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At the same time, officials warned that the IRA were not necessarily “supermen” when it came to maintaining a ceasefire.
At a meeting of the Anglo-Irish Conference in September 1994, senior ministers and officials from the Irish and British governments met to discuss how they could build on the ceasefire and finally deliver peace for Northern Ireland.
Both sides agreed that a loyalist ceasefire would be welcomed.
Patrick Mayhew, who would become the longest serving Secretary of State for Northern Ireland, expressed disappointment that loyalist groups were “very volatile”.
“While the IRA are a tightly disciplined organization, this lot are all over the place – a more unruly horse,” he told the meeting, according to an Irish Government write-up of the session.
Most of the meeting was dominated by discussions of the ceasefire and if the IRA commitment to peace was genuine.
Mr Mayhew began by telling the meeting: “We think that a very important task has been to banish the idea, prevalent in some Unionist circles, that there is only one conceivable explanation for the IRA’s sudden abandonment of what they had been fighting for – namely, that they had been granted clandestinely what they had wanted all along.”
“We have lifted the broadcasting ban, thank heavens – this was a nonsense for a long time.”
Tanaiste Dick Spring said that the ceasefire offered a “glorious opportunity”.
“Adams – whatever view we may take of him – seems to be able to bring his people with him. There is strong US pressure on him to deliver peace. That is why he got his visa in the first place.”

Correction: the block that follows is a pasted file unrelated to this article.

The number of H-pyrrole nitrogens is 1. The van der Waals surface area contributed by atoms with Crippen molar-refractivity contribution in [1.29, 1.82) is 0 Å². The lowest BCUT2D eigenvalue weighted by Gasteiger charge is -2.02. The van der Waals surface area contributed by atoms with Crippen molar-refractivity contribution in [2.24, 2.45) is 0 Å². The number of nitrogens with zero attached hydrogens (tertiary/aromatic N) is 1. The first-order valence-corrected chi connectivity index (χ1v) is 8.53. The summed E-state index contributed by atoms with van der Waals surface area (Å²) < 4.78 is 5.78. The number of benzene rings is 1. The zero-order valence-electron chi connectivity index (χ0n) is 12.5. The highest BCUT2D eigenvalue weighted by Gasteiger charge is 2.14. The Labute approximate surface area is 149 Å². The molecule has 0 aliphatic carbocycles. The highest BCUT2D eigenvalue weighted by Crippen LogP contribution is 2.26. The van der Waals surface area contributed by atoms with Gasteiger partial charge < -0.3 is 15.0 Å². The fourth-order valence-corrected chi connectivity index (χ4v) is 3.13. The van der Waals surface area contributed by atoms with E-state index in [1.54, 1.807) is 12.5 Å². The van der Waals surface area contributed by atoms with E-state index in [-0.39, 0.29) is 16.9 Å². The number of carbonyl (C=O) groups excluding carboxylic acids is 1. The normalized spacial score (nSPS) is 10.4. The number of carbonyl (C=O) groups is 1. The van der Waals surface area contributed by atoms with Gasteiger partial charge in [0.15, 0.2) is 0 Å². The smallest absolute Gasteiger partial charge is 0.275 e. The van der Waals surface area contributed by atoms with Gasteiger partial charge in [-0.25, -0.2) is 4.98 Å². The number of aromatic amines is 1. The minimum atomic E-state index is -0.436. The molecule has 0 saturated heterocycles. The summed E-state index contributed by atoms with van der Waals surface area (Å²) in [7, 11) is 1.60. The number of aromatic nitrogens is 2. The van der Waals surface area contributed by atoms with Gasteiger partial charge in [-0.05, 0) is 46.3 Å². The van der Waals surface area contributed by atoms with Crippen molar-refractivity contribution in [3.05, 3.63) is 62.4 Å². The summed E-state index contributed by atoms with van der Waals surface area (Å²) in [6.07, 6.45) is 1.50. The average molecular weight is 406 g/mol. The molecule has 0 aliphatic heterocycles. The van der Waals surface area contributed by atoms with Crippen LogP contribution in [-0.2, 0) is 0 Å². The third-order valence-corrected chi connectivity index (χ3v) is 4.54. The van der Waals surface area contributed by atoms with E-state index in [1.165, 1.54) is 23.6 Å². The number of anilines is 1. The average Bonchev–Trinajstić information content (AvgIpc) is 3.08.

“If you want them (Sinn Fein/IRA) to say ‘permanent’, they are not going to do so. But from everything they have said, both in public and in private conversations, what they are saying is that it is over.
While all sides hoped loyalist groups would follow suit with a ceasefire, the two sides showed differing perspectives on the stance of the IRA.
Northern Irish civil service chief David Fell told the meeting: “The sooner we can find a way for Sinn Fein spokesmen to say things which are helpful to the British Government, the better.”
“All they have to say is that the Irish Government say that it is all over for good and they are right. This may be pedantic, but neither Adams nor McGuinness has so far said this… If they said that you had interpreted their intention correctly, we would be further down the road now.”
Mr Mayhew tells the meeting: “Best of all would be if they were to say something directly and not obliquely. The Prime Minister feels very strongly that it should be direct…. The longer it goes on without a direct statement, the more people’s scepticism is enhanced.”
“The British Government recognizes that they cannot say that it is ‘permanent’. But we have not required them to use that word.”
Sean O’hUiginn, a senior Irish official, told the meeting: “We must be careful not to fall into the trap of believing the IRA’s own mythology. They are not Supermen. There is a dividing line for them between honesty and propaganda. The former means that they cannot give a guarantee of permanence.
“There is very little doubt about their intentions. It is for real and it is not a cosmetic game. The leadership has very little place to go other than to continue on the path it has chosen.”
The material can be viewed in the National Archives in file 2021/48/16.